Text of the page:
Why Austurland?

So – who lives in Austurland? As ever, the region holds a few surprises and it’s more diverse that you might initially expect. We asked the journalist Carolyn Bain to look around in the east and investigate why some people have decided to build a life here even though they are born and raised in – sometimes – faraway places. 

Celia Harrison

Celia is a New Zealand-born artist and designer, and a co-founder of Seyðisfjörður’s List í ljósi  festival. Each February, the festival lights up the town with artworks by international and local artists. Celia first visited Austurland in 2015 to take part in an artist residency and now calls Seyðisfjörður home.

Why I love Austurland

I arrived by ferry, and I fell in love with Seyðisfjörður the moment the ferry entered the fjord. It was wrapped under a thick blanket of fog with the colourful houses beckoning me to participate in this community. There is something very special about the east, the people, the landscape, the space. In Seyðisfjörður, you are hugged by mountains that drop into the sea –  they create this sense of security and at the same time remind you about the power of nature. I get a lot of creative energy from the landscape. A local once told me it’s because of the crystals…

My favourite place

Every morning, the view from my window when I wake up makes me contemplate how lucky I am.

Cathy Josephson

Cathy hails from Minnesota, USA, and now resides in Vopnafjörður. Her Icelandic ties stretch back generations – her grandparents emigrated from Vopnafjörður in 1893. Cathy first visited Iceland in 1994, and is now married to an Icelander. She works in the East Iceland Emigration Center, helping descendants of emigrants trace their Icelandic roots.

 Why I love Austurland

I am a daughter of generations of farmers, but like so many young people I decided to ‘look around’. In 1994 I traveled to Iceland with my father, siblings and many cousins – and fell in love. After living in cities and towns from Virginia to California, Georgia to Minnesota, far from family and friends, I had finally come home – to East Iceland.

My favorite places 

For me, my favourite places are shared with our guests from the Americas. Here at the Emigration Center we are actually in the family reunion business. So many people left East Iceland, and their descendants visit us every summer – asking about distant cousins, asking where the old family farms are. Their places are, for a day, our places and their family becomes part of our family – always!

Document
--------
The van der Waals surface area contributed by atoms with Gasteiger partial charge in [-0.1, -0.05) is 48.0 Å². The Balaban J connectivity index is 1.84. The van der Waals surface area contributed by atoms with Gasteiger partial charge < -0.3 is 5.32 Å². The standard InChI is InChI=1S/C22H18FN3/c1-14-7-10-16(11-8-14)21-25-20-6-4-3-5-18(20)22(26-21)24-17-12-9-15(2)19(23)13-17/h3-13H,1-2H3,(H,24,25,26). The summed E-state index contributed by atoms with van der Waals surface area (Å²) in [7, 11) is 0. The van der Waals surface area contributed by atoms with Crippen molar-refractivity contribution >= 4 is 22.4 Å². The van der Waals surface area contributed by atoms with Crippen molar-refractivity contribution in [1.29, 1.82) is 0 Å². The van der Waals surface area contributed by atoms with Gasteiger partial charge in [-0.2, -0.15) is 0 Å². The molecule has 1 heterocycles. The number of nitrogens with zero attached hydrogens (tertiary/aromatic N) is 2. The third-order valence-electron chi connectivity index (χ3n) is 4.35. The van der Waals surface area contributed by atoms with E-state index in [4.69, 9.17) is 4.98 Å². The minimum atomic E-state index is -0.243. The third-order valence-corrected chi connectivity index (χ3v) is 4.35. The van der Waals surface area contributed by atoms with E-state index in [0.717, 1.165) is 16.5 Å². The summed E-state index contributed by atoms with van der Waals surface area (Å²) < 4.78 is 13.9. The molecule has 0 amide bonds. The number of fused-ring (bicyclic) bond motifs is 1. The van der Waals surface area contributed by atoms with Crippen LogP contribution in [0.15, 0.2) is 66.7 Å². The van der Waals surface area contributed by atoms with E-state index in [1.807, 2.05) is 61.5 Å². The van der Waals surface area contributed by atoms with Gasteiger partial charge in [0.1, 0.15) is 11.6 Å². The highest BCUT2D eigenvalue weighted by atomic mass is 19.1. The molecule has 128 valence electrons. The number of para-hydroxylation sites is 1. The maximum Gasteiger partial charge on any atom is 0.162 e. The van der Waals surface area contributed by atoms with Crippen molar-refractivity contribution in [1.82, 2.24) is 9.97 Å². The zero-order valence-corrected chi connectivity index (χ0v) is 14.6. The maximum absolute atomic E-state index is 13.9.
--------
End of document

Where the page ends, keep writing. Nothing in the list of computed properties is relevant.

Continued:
All Iceland’s countryside is special to me – but, of course, my favourite haven is here at Refsstaður in Hofsárdalur. Especially when the summer flowers are bright, the strawberries are red and sweet, the field grasses rustle in the breeze, and the young waxwings are fluttering into their new lives. Or especially when the sun hangs low in the evening sky, gilding all the landscape. Maybe, rather, when the night skies are a-swirl with the northern lights in all their colours and fighting with our Christmas tree for attention!

Charles Ross 

Charles is a British-born musician, composer, ethnomusicologist and music teacher who grew up in Scotland and has lived in Austurland since 1986. He writes for and plays with contemporary music group Stelkur, plus various other musicians and orchestras, and splits his time between Eiðar and Fáskrúðsfjörður.

Why I love Austurland

Lots of reasons. The people (mostly the lack of them), the wild craggy shoreline, the strange individuals (of which I have become one). The new growing woodlands and the old spindly tangled dwarf ones. The wildlife and the semi-tamed life around the farms. The enormous circling sky.  The feeling that I came here alone and now I am surrounded by family. Probably most important is the overall feeling of a ghostly, sentient landscape, something that gradually surrounds, then permeates mind, body and soul.

My favourite places 

Húsatjörn at Eiðar is a wonderful lake surrounded by woodland. Just about all of my musical works begin their lives there with me walking around the lake, dreaming, thinking. Also Kolfreyastaður on the peninsula between Reyðarfjorður and Fáskruðsfjorður, for its incredible sense of space and timelessness.

Nelita Vasconcellos

Nelita is a teacher and language expert from São Paulo, Brazil. She has lived in Iceland for over six years (including two years in the west, and two in the south) and she currently lives in Djúpivogur with her Icelandic husband. Nelita is involved in various projects, including providing information for summer tourists to the area.

Why I love Austurland

I love the unbridled nature and the spectacular fog that engulfs us, creating a magical, out-of-this-world atmosphere. We are surrounded by spectacular natural beauty at every turn, and Djúpivogur’s message to slow down and enjoy it is a great message to take to heart.

My favourite place 

I love to climb the rocks at the beach in Djúpivogur, especially when it’s high tide or the weather is stormy. I watch the sea crashing on the rocks, breathe the fresh air, and find my inner happy place. I do that (almost) every day, whatever the weather.

Text by Carolyn Bain. She is an Australian travel writer who has been visiting the Nordic region for close to 30 years. She has written dozens of guidebooks and articles for destinations around the world, for publishers including Lonely Planet and BBC Travel, but her heart belongs to Iceland. 

Feature photos by Rhombie Sandoval. 

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